Can Arthritis Affect the Eyes?

Dr. Russel Lazarus, August 22, 2021

Worldwide, over 350 million people suffer from arthritis—impacting the lives of up to 25% of all adults.

In the U.S alone, almost 1 in 4 adults are diagnosed with this inflammatory disease.

What is arthritis?

Arthritis is a condition that causes inflammation of the joints and is known for its effect on physical activity and quality of life.

This inflammatory disease targets the body’s connective tissue which is comprised of collagen, the main protein in the body found in the muscles, bones, tendons, and skin.

Collagen is also the main component of the sclera and cornea of the eye. As a result, many people with arthritis also suffer from eye conditions that can affect their clear vision and sometimes even threaten vision loss.

There are a range of successful options to treat the eye conditions caused by arthritis.

Types of arthritis

There are many different types of arthritis, with osteoarthritis (OA) and rheumatoid arthritis (RA) being the most common.

Osteoarthritis causes joint pain from long-term overuse and is generally diagnosed among the older population.

Rheumatoid arthritis (RA) is an autoimmune disease that affects people of all ages. Autoimmune diseases incite a bodily response in which the body attacks itself, including its healthy tissues.

Other types of arthritis include:

  • Sjogren’s syndrome
  • Reactive arthritis
  • Psoriatic arthritis
  • Ankylosing spondylitis

Arthritis can be the leading cause of a range of  eye conditions that can impact vision and even result in permanent vision loss.

Dry eye syndrome

Dry eye syndrome occurs when the quality or quantity of the tears is diminished.

The tear film is responsible for ocular lubrication and protecting the eye from foreign particles, making the tear layer necessary for clear and comfortable vision.

If left untreated, severe dry eye can lead to corneal scarring and infection, as well as other complications.

Rheumatoid arthritis and Sjogren’s syndrome are the two primary types of arthritis that can lead to dry eye syndrome.

Dry eye from RA affects women up to 9 times more than men.

Symptoms of dry eye syndrome:

  • Dry eyes
  • Blurred vision
  • Red eyes
  • Eyes feel scratchy or irritated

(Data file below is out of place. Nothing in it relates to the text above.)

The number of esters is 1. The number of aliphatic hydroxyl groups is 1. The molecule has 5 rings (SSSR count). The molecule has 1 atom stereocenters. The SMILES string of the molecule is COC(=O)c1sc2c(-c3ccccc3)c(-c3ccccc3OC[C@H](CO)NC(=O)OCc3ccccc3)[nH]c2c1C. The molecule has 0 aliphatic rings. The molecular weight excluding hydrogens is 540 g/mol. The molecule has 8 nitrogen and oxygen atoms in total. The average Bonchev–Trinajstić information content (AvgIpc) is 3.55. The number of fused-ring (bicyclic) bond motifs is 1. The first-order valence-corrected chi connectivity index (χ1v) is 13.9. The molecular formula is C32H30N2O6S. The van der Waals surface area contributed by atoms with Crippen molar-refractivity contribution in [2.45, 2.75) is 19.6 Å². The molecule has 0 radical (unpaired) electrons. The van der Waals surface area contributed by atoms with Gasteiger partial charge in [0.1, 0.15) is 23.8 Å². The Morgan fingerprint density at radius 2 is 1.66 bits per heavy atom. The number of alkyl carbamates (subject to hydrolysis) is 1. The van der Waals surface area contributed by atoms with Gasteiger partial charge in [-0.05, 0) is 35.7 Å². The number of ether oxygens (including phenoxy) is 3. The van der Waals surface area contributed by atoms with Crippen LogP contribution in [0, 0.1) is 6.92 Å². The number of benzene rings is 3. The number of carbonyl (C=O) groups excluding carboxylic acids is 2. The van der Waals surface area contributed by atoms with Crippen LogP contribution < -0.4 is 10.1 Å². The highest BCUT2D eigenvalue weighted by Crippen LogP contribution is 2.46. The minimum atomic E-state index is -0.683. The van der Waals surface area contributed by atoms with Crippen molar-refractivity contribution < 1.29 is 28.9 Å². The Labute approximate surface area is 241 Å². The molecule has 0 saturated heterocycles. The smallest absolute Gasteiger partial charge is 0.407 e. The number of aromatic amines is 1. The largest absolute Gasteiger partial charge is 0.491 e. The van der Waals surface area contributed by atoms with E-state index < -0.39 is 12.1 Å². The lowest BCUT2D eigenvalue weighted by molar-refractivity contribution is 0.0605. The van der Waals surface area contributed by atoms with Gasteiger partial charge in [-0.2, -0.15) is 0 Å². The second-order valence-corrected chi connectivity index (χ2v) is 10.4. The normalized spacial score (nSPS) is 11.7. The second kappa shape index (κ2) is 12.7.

• Foreign body sensation in the eyes


Rheumatoid arthritis can lead to thinning of the sclera, the white part of the eye, or the cornea.

Symptoms of scleritis:

  • Severe eye pain
  • Ocular redness that doesn’t subside with eye drops
  • Light sensitivity
  • Blurred vision


This condition occurs when the uvea, the vascular layer of the eye located between the retina and sclera, becomes inflamed.  If left untreated, uveitis can lead to vision loss.

Uveitis is most commonly caused by juvenile arthritis, psoriatic arthritis, reactive arthritis, ankylosing spondylitis, and Behçet’s disease.

Uveitis symptoms:

  • Ocular Pain
  • Redness
  • Blurred vision
  • Light sensitivity

SEE RELATED: Treatments for Eye Conditions Caused by Arthritis

If you have arthritis, contact an eye doctor near you to discuss the options for the treatment of any visual issues.

Find an eye doctor near you

Retinal Vascular Occlusion (RVO)

This condition, also known as an ‘eye stroke’, occurs when the arteries or blood vessels of the retina become blocked or backed up as a result of inflammation.

The vision loss associated with RVO is dependent on whether the artery is fully blocked or only  backed up.

RVOs can also be present in those with scleroderma, lupus, sarcoidosis, Behçet’s disease, polyarteritis nodosa and primary CNS angiitis.

RVO symptoms:

  • Sudden vision loss
  • Occasional vision loss
  • Gradual vision loss


Glaucoma causes optic nerve damage and permanent vision loss.

This eye condition commonly develops as a result of increased eye pressure. High eye pressure occurs when the fluid within the eye cannot drain properly, sometimes as a result of inflammation of the valve responsible for fluid drainage out of the eye.

Glaucoma can also develop when corticosteroids are used to treat arthritis.

The most common types of arthritis that lead to glaucoma are ankylosing spondylitis, psoriatic arthritis, along with other forms of inflammatory arthritis.

Glaucoma symptoms:

  • Pain
  • Blurred vision
  • Blind spots
  • Halos around bright lights

Note: Symptoms are generally not noticed in the early stages of glaucoma.


A cataract is the clouding of the eyes’ naturally transparent lens.

The most common types of arthritis that leads to the development of a cataract include RA, ankylosing spondylitis and psoriatic arthritis.

Cataracts can also develop as a side effect of steroid medication.

Cataract symptoms:

  • Blurred vision
  • Poor night vision
  • Colors appear less vibrant

LEARN MORE: Guide to Eye Health 

If you have arthritis, schedule an appointment with an eye doctor near you to protect your eyes from damage— even if you haven’t noticed any changes to your vision.

Arthritis can be the leading cause of a range of eye conditions that can impact vision and even result in permanent vision loss.